I was rigging up a Vehicle to be picked up from a viaduct, while recovering an accident scene for the California Highway Patrol, out in the Inland Empire. I knew that the securement was not what it should have been, to ensure the maximum amount of safety, should one section would fail. During the lift, the Patrol officer walked by me and his cologne had startled me, and he was heading directly near the area of danger (called the “Dead Zone”). I yelled at him to get away from the area, and back away. He ignored me, and I entered right in the middle of the “dead-zone” and stopped him to explain it was too dangerous for him to be there. I was in a far worse area, when the securement let loose from the front of the vehicle, due to the winds making the vehicle shift. The nose, or front of the vehicle dropped down and I just stared at the officer not paying attention to the falling front section of the vehicle. (Needless to say, I got one heck of a head ache.)
AS you can see, my sense of danger had become distorted, and not what would be expected from an average person, whom is not suffering from PTSD. I had no regard for my own safety and not the sense to make the decision to stand away or seek safety for myself. It’s not a matter of choices, which one would logically assume; at least not for sufferers of PTSD Anxiety Disorders. There is a lot of things that go into this phenomena, beyond my knowledge and ability to explain to anyone. It just is, what it is!
I wrote three articles, that might bring some light to some of the struggles that I, like other sufferers of PTSD and associated Anxiety Disorders face, on a daily basis. Again, I am not wishing to bring judgment upon others, or myself, or place a means to place a stigma upon those of us whom suffer from PTSD. Not all sufferers experience the effects of our mental illness, the same or to the same degree. So, please read the following articles with as much as an open mind, intent on learning and becoming informed, rather than to allow yourself to become judgmental.
(If you cannot just click on the links, try holding the ctrl key down while clicking on the links.)
How Do Flashbacks and Nightmares Effect You?
Again, the effects of the flashbacks vary. I am sort of afraid of discussing this because the effects of the nightmares and flashbacks will range widely among other sufferers, as all of the subjects discussed in this article. I definitely don’t wish to imply that all of the sufferers will, or do experience their own episodes in a “like kind” manner with the same symptoms.
For me, I sometimes see a collage of things that occurred in my traumatic events, conversations that took place during or afterwards and sometime previous to the attacks, I suffered. Sometimes I will see faces of people whom had died in auto accidents, which I had direct contact with. Sometimes I will hear the clicking of a gun that was used in an attempt to shoot me in the head and misfired multiple times. Other times, I will see silhouettes of people involved in the trauma’s I was involved with, other times I will just be in the places where my traumatic events took place, with no one there but me.
As far as nightmares, I think you can imagine how a child’s imagination works with the proverbial “boogie-man” nightmares. Well, at best take all and more of the facets of my traumas were and could have been, then put in place the imagination of a child and the possibilities are endless of where the mind takes one, whom had suffered the amount of trauma’s I have, over the years. I sometimes can smell scents which reminds me of something in the traumatic events, sometimes I can incorporate a television show playing on the T.V. that was left on, or the radio station show on at the time of the dream. So, describing these events can be difficult, at best.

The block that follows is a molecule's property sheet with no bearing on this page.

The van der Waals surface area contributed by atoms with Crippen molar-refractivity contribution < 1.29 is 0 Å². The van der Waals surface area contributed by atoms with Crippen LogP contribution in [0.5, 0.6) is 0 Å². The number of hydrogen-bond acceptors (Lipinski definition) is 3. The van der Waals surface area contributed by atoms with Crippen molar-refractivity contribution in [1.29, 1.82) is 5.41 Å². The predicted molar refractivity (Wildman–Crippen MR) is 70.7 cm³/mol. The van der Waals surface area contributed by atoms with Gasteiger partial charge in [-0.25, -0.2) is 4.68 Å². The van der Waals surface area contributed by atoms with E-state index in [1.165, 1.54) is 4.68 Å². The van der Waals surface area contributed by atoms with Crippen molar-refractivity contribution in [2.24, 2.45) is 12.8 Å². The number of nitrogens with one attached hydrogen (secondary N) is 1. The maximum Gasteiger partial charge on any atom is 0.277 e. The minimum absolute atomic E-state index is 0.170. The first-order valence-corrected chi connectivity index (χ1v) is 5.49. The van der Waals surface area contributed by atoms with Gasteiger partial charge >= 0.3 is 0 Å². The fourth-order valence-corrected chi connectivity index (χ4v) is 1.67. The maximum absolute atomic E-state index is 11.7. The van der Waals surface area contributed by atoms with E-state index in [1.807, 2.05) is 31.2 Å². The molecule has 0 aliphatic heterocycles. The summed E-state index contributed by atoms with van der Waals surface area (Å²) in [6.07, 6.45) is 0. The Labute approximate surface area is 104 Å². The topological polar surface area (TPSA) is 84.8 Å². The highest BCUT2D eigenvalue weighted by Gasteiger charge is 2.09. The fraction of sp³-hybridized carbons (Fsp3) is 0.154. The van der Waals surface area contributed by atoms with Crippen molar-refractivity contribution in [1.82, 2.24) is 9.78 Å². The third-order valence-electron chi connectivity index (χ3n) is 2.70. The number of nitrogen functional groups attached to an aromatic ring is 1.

The other night, I was shocked awake from a nightmare, into a direct “flash-back” from one of my traumatic events, which my life was directly at risk, and was seeing attackers in all of the shadows of the room, moving towards me.
I felt I was under attack, and I suppose I started fighting in the room. When I finally came to, with the assist of a crisis line, I had found that I had tipped over my entertainment center, my dresser, broken several vases and cut my arms and punched my service dog in the hind quarters, when I was on the ground (I guess from the entertainment center falling on me during my flashback episode.) I was covered in sweat, my bed was sweat soaked, my heart was pounding and I was hyper aware of my home and the noises kept me on guard until the counselor on the phone had talked me down. (By the way my dog is fine.)
I believe that the episodes described above, concerning my nightmare, was the worst I have ever experienced, in over 28 years. However, I think it gives some ideas of what extent my experiences have taken me, in my life.
For Those Who Don’t Believe PTSD, is a Debilitating Condition
Again, I am not speaking for anyone who is suffering with PTSD, or any other Anxiety Disorder. I am merely speaking from my own experiences. But by merely reading this article, I would hope that further research and reading, on part of those who do not believe that PTSD is debilitating, please check your sources of information and investigate it on your own. It will serve others in your life, whom may be suffering and not trusting you enough to let you know of their issues. This would also mean that, you may not be as good of a friend, as you might think.
For those whom are not sure, what PTSD is, and how it effects those whom do suffer; please, do some research, and become informed. It may serve you well, should you meet or have someone who is suffering from an anxiety disorder or PTSD.
There may be some of you, whom decide to read this, whom may have someone they suspect may be suffering from PTSD or another anxiety related disorder. For those folks, ask some questions and if you still suspect something try to talk them, or please decide to get help for yourself should that person be yourself.
Either way, my intentions for writing this article, is to educate; not to illicit sympathy or judgment. In fact, I am hoping that if you should find someone is suffering, that you will help them reach out and find assistance to deal with their issues. IF they are, I ask for your not judging them and instead become a part of their support network. It will fill your life with frustration (no doubt) but it will be fulfilling as you watch their progress in treatment.